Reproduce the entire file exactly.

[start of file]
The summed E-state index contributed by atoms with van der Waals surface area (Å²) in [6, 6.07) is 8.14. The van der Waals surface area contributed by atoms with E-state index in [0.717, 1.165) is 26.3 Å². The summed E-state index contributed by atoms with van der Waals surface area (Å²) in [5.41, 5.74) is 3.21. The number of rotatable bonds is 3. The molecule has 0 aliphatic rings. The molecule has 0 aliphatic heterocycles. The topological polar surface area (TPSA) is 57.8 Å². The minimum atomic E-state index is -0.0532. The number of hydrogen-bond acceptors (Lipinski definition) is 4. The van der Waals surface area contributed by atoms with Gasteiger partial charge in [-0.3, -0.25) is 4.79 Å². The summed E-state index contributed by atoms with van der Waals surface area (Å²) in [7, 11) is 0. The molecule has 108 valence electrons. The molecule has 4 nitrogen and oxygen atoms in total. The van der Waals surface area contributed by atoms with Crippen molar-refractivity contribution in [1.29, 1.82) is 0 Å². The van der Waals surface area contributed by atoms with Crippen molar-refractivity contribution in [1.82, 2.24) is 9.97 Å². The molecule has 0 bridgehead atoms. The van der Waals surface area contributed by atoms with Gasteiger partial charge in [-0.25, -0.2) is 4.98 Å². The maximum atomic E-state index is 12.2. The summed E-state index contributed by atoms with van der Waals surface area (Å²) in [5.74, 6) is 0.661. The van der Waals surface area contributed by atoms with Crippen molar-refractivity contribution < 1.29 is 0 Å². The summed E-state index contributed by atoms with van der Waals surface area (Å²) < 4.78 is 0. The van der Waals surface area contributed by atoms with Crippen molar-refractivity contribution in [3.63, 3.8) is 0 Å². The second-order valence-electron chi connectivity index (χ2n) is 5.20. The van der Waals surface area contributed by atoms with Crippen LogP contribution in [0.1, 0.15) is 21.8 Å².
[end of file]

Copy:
The summed E-state index contributed by atoms with van der Waals surface area (Å²) in [6, 6.07) is 8.14. The van der Waals surface area contributed by atoms with E-state index in [0.717, 1.165) is 26.3 Å². The summed E-state index contributed by atoms with van der Waals surface area (Å²) in [5.41, 5.74) is 3.21. The number of rotatable bonds is 3. The molecule has 0 aliphatic rings. The molecule has 0 aliphatic heterocycles. The topological polar surface area (TPSA) is 57.8 Å². The minimum atomic E-state index is -0.0532. The number of hydrogen-bond acceptors (Lipinski definition) is 4. The van der Waals surface area contributed by atoms with Gasteiger partial charge in [-0.3, -0.25) is 4.79 Å². The summed E-state index contributed by atoms with van der Waals surface area (Å²) in [7, 11) is 0. The molecule has 108 valence electrons. The molecule has 4 nitrogen and oxygen atoms in total. The van der Waals surface area contributed by atoms with Crippen molar-refractivity contribution in [1.29, 1.82) is 0 Å². The van der Waals surface area contributed by atoms with Crippen molar-refractivity contribution in [1.82, 2.24) is 9.97 Å². The molecule has 0 bridgehead atoms. The van der Waals surface area contributed by atoms with Gasteiger partial charge in [-0.25, -0.2) is 4.98 Å². The maximum atomic E-state index is 12.2. The summed E-state index contributed by atoms with van der Waals surface area (Å²) in [5.74, 6) is 0.661. The van der Waals surface area contributed by atoms with Crippen molar-refractivity contribution < 1.29 is 0 Å². The summed E-state index contributed by atoms with van der Waals surface area (Å²) < 4.78 is 0. The van der Waals surface area contributed by atoms with Crippen molar-refractivity contribution in [3.63, 3.8) is 0 Å². The second-order valence-electron chi connectivity index (χ2n) is 5.20. The van der Waals surface area contributed by atoms with Crippen LogP contribution in [0.1, 0.15) is 21.8 Å².